Amy Ronnfeldt arrived back in Australia after a whirlwind trip to Switzerland competing in the Prix de Lausanne, an international competition that showcases the best of the best from around the world. We chatted about the role Sydney Eisteddfod played in her development as well as all the things that go into an award winning performance.
Congratulations on your incredible achievement at the Prix de Lausanne! What was it like performing at such a prestigious competition?
Performing in the Prix De Lausanne was definitely one of the most amazing experiences I have ever had! I surprisingly felt way less nervous and stressed than I had originally expected. It did not feel nearly as daunting or scary as I was building it up to be, with the daily classes feeling like a summer school and the final performances feeling more like a gala than a contest.
There was a really strong sense of support and excitement backstage this year, as all the candidates, including me, were feeling so grateful and blessed that it was even made possible, during these unprecedented times. I simply just loved every second of my time, learning from internationally renowned teachers with different styles and perspectives, standing next to some of the world’s most talented emerging artists and admiring the gorgeous European architecture and breathtaking views of Montreux!
For me, the Prix was somewhat about dancing outside of my comfort zone, in front of so many critical eyes and in such a foreign environment, but my confidence and sense of calm absolutely increased throughout the week, so I feel like I have developed more trust in myself overall, as a dancer and person.
AMY RONNFELDT in the midst of her Prix de Lausanne performance
How did competing in Sydney Eisteddfod shape your journey as a performer?
Competing in Sydney Eisteddfod played a significant part in my journey as a performer, because I had never done any competitions with so many other contestants and never interstate before. It was by far the biggest eisteddfod I had exposed myself to, and was a great way to test how I would cope with major performances in the future, boosting my courage and comfortability as a dancer. It was also a fantastic bonding opportunity, as I met some really special people there that I am still friends with to this day, including Hyo Shimizu, a fellow 2022 Prix De Lausanne candidate who I had the joy of sharing the stage with on finals night!
"Competing in Sydney Eisteddfod played a significant part in my journey as a performer... a great way to test how I would cope with major performances in the future"
Sydney Eisteddfod 2022 is back on stage, will we be seeing you competing?
It is very exciting to hear eisteddfods, competitions and productions making a comeback, however you will not be seeing me participate at Sydney Eisteddfod this year. The Prix was the biggest, but also the last competition I think I will ever participate in, as I venture on into the next stage of my ballet journey, which would be looking for employment at a company!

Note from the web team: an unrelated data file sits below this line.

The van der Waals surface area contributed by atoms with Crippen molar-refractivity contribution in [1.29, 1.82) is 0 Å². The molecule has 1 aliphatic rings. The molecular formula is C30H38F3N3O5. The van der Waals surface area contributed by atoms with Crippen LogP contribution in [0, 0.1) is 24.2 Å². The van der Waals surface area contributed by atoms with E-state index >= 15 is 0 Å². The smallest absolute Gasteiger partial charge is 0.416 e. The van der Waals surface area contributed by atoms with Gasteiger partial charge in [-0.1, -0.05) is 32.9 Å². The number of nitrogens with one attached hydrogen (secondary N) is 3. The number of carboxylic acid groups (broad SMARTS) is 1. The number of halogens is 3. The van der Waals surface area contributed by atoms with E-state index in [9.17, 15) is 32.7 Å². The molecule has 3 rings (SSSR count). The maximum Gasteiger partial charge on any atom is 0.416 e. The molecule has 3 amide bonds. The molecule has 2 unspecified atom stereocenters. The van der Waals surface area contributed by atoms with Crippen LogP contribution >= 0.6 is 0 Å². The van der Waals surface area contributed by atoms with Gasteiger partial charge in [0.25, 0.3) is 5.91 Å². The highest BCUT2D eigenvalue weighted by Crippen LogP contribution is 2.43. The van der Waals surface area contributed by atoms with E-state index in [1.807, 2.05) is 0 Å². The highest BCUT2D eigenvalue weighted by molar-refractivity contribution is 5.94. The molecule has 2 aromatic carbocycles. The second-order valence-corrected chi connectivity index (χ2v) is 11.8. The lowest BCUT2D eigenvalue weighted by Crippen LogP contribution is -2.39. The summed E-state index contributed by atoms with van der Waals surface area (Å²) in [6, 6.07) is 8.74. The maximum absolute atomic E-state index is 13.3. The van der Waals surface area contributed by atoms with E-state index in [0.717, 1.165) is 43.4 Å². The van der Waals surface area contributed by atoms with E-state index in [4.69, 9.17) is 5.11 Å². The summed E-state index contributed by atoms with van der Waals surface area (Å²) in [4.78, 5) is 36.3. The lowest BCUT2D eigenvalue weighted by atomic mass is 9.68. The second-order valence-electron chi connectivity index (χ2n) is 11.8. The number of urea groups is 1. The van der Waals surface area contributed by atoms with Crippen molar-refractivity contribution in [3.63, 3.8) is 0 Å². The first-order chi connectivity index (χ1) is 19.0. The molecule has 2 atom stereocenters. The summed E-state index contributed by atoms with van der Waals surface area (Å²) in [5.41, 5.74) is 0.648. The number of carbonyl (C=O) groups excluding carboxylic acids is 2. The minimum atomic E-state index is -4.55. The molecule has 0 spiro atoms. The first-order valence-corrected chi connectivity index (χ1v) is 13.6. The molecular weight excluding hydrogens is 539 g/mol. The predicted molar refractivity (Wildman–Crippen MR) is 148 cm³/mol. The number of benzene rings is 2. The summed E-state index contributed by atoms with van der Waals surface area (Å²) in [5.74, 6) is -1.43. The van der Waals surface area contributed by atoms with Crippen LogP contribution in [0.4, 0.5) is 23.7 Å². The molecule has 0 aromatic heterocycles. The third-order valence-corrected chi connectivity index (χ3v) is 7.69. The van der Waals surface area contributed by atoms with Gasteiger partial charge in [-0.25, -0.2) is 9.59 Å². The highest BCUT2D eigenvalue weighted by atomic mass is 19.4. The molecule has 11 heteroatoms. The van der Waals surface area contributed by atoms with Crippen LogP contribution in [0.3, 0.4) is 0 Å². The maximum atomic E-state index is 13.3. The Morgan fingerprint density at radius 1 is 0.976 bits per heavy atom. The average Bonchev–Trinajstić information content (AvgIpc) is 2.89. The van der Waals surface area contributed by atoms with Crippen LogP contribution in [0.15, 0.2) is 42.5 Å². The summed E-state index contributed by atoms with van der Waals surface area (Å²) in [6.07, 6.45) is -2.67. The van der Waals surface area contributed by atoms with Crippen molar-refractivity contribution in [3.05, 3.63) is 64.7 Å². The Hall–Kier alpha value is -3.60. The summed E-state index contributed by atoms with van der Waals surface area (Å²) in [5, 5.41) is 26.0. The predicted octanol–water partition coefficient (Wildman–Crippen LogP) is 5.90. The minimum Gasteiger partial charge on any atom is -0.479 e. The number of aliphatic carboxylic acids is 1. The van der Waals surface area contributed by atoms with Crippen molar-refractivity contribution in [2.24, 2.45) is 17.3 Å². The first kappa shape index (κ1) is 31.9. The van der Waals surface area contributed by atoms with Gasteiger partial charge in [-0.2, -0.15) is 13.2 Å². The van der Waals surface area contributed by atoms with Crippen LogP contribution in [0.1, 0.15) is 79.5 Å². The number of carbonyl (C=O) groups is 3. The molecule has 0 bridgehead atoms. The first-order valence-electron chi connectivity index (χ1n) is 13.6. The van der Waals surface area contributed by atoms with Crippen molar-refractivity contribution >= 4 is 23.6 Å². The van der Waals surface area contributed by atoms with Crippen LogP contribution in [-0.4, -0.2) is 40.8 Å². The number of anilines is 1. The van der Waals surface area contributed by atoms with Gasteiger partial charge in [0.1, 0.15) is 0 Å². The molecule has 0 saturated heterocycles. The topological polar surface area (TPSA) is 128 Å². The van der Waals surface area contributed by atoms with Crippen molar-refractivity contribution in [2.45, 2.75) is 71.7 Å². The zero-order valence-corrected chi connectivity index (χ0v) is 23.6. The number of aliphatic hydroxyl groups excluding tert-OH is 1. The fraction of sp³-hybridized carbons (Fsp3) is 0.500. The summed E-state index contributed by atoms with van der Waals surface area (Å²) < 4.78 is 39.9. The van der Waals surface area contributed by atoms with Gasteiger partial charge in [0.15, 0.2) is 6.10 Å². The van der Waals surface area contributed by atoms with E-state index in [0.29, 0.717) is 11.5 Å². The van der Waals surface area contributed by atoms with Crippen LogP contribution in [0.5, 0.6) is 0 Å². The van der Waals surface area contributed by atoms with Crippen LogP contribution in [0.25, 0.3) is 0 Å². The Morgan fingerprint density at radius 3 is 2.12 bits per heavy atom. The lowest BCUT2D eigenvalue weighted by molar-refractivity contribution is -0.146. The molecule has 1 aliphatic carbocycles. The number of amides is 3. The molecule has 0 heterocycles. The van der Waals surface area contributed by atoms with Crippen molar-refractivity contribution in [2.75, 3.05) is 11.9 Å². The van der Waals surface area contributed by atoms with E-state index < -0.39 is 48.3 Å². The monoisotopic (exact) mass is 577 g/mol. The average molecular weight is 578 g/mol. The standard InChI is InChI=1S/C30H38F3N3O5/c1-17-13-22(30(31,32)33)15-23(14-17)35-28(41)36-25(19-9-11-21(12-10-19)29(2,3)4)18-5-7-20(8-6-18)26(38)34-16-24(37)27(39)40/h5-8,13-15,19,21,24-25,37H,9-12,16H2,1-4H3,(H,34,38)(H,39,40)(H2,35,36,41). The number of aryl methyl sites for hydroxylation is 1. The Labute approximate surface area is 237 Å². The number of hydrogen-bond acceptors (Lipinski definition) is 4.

How does competing overseas compare to competing at events in Australia? Was there anything that surprised you during the experience?
One major difference of competing overseas compared to competing at events in Australia is that the staff and teachers speak different languages of course. Other than that, there are not many other differences, as the dance vocabulary is the same wherever you go, as well as the variation options, the feeling of performing onstage, and the preparation and practice involved. What is unique about the Prix, is that it is live-streamed throughout the whole week, and they offer incredible networking opportunities.
What drew you towards performance? Have you always known you wanted to be a dancer?
Performing has always been something I deeply enjoy, as it is one of the most fulfilling and rewarding experiences, taking all the hard work from the studio and sharing it on the stage. It is a rare chance for us artists to share our love and passion, and ultimately connect with and impact audiences, which I find so beautiful and important, especially in an increasingly digital society.
What is your favourite thing about dance? What keeps you motivated?
One of my favourite things about dance has got to be the music. I am quite an emotional person, so there is nothing quite like the freeing and vulnerable feeling of losing myself to a piece of music I love.
What is the most important thing a young performer should do/remember if they want to follow in your footsteps and compete at this level?
Work hard, but remember that dance is not everything. Do not let it take over your life completely. Find balance and break up your time with other things too. If you want to commit to a long-term career path as a dancer, you need to learn that rest and play are just as important as discipline and focus. Your mind and body are equal and need equal attention and care. Look after yourself. If no one has told you recently, well done, you are right where you need to be!
"there is nothing quite like the freeing and vulnerable feeling of losing myself to a piece of music I love"
If you could give your younger self one piece of advice, what would it be?
Live and dance more simply. Take situations lightly and do not lose your sense of self when in times of stress. It will all work out in the end, so enjoy the now and try not to think into the future too far or dwell on the past too far either. Remember that dance started out with a small movement and is meant for joy and fun, so if something gets in that way of that, simplify everything, think less and JUST DANCE!